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Familial fibromuscular dysplasia of bilateral brachial arteries
  1. H Suzuki,
  2. H Daida,
  3. H Sakurai,
  4. H Yamaguchi
  1. Department of Cardiology, Juntendo University School of Medicine, 2–1–1 Hongo, Bunkyo-ku, Tokyo, 113–8421, Japan
  1. Dr Suzuki. e-mail: hisuzuki{at}med.juntendo.ac.jp

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A 65 year old housewife presented to our hospital with occasional left chest pains at rest. Bruits were heard from the bilateral carotid, brachial, and lower abdominal area. All arterial pulses of the extremities were noted to be normal and there was no coldness, cyanosis, or ulcer formation of fingers and toes. Although an ECG showed incomplete right bundle block and the Master’s exercise tolerance test was negative, coronary angiography was performed.

Angiography of the right axillary brachial artery was done before coronary angiography because it was difficult to insert a catheter through the right brachial artery. The angiogram showed the characteristic appearance of fibromuscular dysplasia (fig 1). Coronary arteriograms revealed tortuous but normal coronary arteries (fig 2).

Figure 1

Angiogram of the right midbrachial artery shows the long segmental string of beads appearance characteristic of fibromuscular dysplasia.

Figure 2

Coronary arteriograms showing normal coronary vessels that are tortuous without involvement of fibromuscular dysplasia. (A) right coronary artery; (B) left coronary artery.

An abdominal aortography also showed long segmental string of beads appearance of bilateral external and internal iliac arteries with symmetrical involvement (fig 3). Moreover, the bilateral internal carotid, external carotid, and vertebral arteries were segmentally involved in fibromuscular dysplasia. An angiography of the left upper extremities showed the same angiographic appearance, similar to the lesion of the right brachial artery. Systemic fibromuscular dysplasia was finally diagnosed. The patient denied either tobacco abuse or traumatic accidents. She had no history of cerebral stroke or immunological collagen diseases.

Figure 3

An abdominal aortogram shows the string of beads appearance characteristic of fibromuscular dysplasia in bilateral external and internal iliac arteries. The involved lesions of the bilateral iliac arteries are completely symmetrical.

The patient’s 89 year old mother, who had complained of coldness of fingers and toes, especially in winter, for several decades, also had bilateral brachial and abdominal bruits. Brachial arteriographies demonstrated focal segmental beadings with narrowing of the bilateral brachial arteries. The angiographic findings are compatible with fibromuscular dysplasia of the brachial arteries. The patient’s grandfather, uncle, and male cousin died of cerebral infarction, the last from a stroke at a young age.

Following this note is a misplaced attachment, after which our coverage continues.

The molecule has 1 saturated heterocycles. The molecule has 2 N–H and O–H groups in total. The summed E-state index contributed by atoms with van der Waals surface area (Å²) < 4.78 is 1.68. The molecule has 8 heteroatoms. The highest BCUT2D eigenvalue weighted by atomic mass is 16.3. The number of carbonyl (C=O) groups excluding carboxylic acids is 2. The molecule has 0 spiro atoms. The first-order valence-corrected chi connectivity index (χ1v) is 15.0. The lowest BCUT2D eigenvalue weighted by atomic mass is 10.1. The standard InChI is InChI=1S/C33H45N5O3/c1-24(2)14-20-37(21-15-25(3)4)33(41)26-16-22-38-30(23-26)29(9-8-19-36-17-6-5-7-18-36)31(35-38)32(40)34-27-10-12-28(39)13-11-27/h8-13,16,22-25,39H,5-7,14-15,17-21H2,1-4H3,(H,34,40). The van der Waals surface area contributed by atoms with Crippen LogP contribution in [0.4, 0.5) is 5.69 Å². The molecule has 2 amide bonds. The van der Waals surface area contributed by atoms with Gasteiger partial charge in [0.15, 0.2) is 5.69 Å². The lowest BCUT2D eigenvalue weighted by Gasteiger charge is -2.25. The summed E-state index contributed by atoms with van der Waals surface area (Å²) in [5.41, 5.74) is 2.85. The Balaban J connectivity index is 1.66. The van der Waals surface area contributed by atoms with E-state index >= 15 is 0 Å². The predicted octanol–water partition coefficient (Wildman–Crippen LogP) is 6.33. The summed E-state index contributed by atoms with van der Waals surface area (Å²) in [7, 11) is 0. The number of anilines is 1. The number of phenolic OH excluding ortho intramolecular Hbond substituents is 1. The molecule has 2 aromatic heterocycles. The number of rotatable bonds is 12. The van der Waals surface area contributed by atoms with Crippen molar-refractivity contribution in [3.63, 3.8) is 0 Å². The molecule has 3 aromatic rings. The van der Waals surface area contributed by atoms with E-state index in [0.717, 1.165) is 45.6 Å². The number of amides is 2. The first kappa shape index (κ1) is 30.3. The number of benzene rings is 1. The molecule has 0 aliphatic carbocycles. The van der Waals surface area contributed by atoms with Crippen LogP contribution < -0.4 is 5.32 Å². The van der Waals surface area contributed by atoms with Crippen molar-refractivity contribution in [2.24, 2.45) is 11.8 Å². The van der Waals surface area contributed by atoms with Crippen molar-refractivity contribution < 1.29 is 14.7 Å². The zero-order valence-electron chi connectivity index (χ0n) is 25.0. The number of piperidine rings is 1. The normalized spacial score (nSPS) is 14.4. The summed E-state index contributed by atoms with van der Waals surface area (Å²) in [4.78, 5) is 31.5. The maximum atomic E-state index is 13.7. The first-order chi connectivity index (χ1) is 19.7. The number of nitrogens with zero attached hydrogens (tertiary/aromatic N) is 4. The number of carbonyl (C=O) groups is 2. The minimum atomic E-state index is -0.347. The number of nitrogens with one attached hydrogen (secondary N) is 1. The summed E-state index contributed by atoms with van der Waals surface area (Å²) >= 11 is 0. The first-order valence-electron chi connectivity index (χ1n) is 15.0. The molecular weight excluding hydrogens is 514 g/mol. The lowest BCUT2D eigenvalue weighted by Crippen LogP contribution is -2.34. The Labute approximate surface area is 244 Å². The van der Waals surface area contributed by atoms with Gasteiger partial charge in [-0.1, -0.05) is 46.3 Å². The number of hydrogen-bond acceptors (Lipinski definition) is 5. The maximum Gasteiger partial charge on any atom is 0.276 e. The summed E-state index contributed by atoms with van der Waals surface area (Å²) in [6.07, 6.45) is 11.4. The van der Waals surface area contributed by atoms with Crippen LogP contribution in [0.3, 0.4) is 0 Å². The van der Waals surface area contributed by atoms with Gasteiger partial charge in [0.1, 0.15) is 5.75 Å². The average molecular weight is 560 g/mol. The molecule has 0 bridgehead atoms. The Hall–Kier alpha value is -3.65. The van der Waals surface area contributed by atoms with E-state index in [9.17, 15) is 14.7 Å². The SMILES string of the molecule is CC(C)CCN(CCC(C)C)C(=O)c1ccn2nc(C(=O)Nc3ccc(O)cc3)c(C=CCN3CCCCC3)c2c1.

Mettinger et al extensively reviewed and classified over 1100 cases of fibromuscular dysplasia by location in 1982.1 The renal artery was involved in 58% of patients, the internal carotid and vertebral artery in 32%, the iliac or external artery in approximately 2% of patients, and the coeliac or mesenteric artery in 1% of patients. The first case of brachial artery fibromuscular dysplasia was reported by Keβler in 19822and subsequently 11 other cases have been described; however, there are no reports of familial occurrence of bilateral brachial artery fibromuscular dysplasia.

The aetiology of fibromuscular dysplasia is not well understood, and several hypotheses have been proposed3 4; hormonal factors, mechanical trauma, a genetic predisposition, metabolic and immunological factors, as well as intrinsic deficiency of elastic fibres. Fibromuscular dysplasia may represent an acquired developmental vascular disorder affected by various intrinsic and extrinsic factors in patients with hereditary abnormalities of the arterial walls. Several observations of the occurrence of fibromuscular dysplasia in one family5 as well as the present case, strongly support the concept of a genetically transmitted abnormality. Clinical studies analysing the pedigree of several families with fibromuscular dysplasia, suggest that in some cases it is inherited as an autosomal dominant trait with reduced penetrance in males.1 3 4

In conclusion, we report the findings of fibromuscular hyperplasia of the bilateral brachial arteries in mother and daughter with a family history of cerebrovascular complications. This supports the concept of a genetic abnormality, although familial occurrence of fibromuscular dysplasia is extremely rare. Moreover, the distribution of complete symmetrical involvements of multifocal fibromuscular dysplasia lesions in these cases suggest the possible hereditary nature of the disease.

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